“Gov. LePage is working to create a favorable business climate to attract the kind of companies that pay the good wages Mainers need to improve their lives,” he said.

“Getting the state’s fiscal house in order, right-sizing state government, reducing taxes, reforming welfare, protecting the environment and improving education will attract families and businesses to Maine. Increasing the minimum wage will not,” Steele said.

“The minimum wage was never supposed to be a livable wage. It is for part-time workers, teens and other young people entering the workforce, supplemental income or part-time jobs for senior citizens and retirees. Advocates do not understand how raising the minimum wage creates a hardship for businesses that rely on part-time employees or low-skilled labor. When the minimum wage goes up, business owners can’t magically find new revenue to pay for it. They must lay off employees or raise prices to compensate for the extra cost. Mainers living on fixed incomes cannot afford price increases for basic goods and services,” Steele said.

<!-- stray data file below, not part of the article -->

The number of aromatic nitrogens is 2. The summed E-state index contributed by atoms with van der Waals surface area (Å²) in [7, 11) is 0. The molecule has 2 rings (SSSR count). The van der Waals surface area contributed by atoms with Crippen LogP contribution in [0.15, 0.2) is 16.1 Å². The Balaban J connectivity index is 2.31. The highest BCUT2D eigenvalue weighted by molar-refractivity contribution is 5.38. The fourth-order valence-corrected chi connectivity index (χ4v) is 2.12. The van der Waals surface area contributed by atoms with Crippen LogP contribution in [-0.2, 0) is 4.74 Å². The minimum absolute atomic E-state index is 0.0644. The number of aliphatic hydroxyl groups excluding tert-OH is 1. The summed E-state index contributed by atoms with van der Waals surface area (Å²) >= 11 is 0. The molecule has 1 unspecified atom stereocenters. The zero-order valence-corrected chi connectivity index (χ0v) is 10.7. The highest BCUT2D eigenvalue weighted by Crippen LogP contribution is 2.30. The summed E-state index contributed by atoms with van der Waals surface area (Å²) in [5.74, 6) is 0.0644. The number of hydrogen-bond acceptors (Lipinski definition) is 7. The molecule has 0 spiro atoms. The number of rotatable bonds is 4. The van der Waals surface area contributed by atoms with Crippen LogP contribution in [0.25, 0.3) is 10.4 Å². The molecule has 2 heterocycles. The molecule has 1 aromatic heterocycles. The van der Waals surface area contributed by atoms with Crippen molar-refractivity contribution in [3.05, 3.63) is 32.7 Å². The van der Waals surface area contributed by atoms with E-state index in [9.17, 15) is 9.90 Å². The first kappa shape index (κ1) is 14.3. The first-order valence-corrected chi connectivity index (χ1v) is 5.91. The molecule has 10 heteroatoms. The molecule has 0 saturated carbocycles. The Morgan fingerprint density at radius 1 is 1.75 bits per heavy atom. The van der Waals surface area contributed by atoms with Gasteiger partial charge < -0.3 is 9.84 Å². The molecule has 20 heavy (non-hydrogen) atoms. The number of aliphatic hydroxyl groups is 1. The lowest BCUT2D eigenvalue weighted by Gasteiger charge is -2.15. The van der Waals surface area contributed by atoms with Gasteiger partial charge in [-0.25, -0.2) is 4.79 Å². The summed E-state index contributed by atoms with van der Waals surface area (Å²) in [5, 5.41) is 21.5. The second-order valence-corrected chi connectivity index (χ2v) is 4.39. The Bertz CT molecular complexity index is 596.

Also, during his trip to the area, Gov. LePage took tours of Shawnee Peak on Pleasant Mountain, Hancock Lumber Company, and Down East Inc.

“Every visit the governor makes to a local business is a highlight. He really enjoys meeting business owners and employees, hearing their concerns, and educating them on the issues,” according to Steele.

“He was very impressed with Down East, Inc., a small company that makes high-quality accessories for the military that provide strength and safety to the frontline equipment our soldiers use,” he said.

“It’s another example of a small Maine business making a big difference,” Steele said.